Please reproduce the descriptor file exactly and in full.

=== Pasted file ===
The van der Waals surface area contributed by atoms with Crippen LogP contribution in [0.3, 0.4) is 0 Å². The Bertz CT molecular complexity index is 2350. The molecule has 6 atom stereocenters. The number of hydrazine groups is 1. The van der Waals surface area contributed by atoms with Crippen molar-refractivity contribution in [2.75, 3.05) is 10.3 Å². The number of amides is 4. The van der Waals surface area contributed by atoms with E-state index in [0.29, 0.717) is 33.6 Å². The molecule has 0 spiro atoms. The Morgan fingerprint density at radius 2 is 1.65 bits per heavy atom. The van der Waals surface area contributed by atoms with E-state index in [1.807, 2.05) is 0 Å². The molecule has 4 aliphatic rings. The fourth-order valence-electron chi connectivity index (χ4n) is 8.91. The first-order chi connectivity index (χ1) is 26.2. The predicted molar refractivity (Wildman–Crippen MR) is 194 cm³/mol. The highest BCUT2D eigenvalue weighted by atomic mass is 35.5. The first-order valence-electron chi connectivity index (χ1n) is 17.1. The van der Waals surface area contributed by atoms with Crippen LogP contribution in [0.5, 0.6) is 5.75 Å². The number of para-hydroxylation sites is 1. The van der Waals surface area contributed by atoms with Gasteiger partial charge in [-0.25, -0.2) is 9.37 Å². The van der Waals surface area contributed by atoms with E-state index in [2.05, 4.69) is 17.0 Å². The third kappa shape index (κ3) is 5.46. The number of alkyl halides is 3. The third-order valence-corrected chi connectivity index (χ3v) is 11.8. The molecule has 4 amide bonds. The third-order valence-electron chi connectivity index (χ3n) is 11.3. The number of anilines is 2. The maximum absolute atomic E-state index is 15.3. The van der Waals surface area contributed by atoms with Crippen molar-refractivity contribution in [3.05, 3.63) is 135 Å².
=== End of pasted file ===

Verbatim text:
The van der Waals surface area contributed by atoms with Crippen LogP contribution in [0.3, 0.4) is 0 Å². The Bertz CT molecular complexity index is 2350. The molecule has 6 atom stereocenters. The number of hydrazine groups is 1. The van der Waals surface area contributed by atoms with Crippen molar-refractivity contribution in [2.75, 3.05) is 10.3 Å². The number of amides is 4. The van der Waals surface area contributed by atoms with E-state index in [0.29, 0.717) is 33.6 Å². The molecule has 0 spiro atoms. The Morgan fingerprint density at radius 2 is 1.65 bits per heavy atom. The van der Waals surface area contributed by atoms with E-state index in [1.807, 2.05) is 0 Å². The molecule has 4 aliphatic rings. The fourth-order valence-electron chi connectivity index (χ4n) is 8.91. The first-order chi connectivity index (χ1) is 26.2. The predicted molar refractivity (Wildman–Crippen MR) is 194 cm³/mol. The highest BCUT2D eigenvalue weighted by atomic mass is 35.5. The first-order valence-electron chi connectivity index (χ1n) is 17.1. The van der Waals surface area contributed by atoms with Crippen LogP contribution in [0.5, 0.6) is 5.75 Å². The number of para-hydroxylation sites is 1. The van der Waals surface area contributed by atoms with Gasteiger partial charge in [-0.25, -0.2) is 9.37 Å². The van der Waals surface area contributed by atoms with E-state index in [2.05, 4.69) is 17.0 Å². The third kappa shape index (κ3) is 5.46. The number of alkyl halides is 3. The third-order valence-corrected chi connectivity index (χ3v) is 11.8. The molecule has 4 amide bonds. The third-order valence-electron chi connectivity index (χ3n) is 11.3. The number of anilines is 2. The maximum absolute atomic E-state index is 15.3. The van der Waals surface area contributed by atoms with Crippen molar-refractivity contribution in [3.05, 3.63) is 135 Å².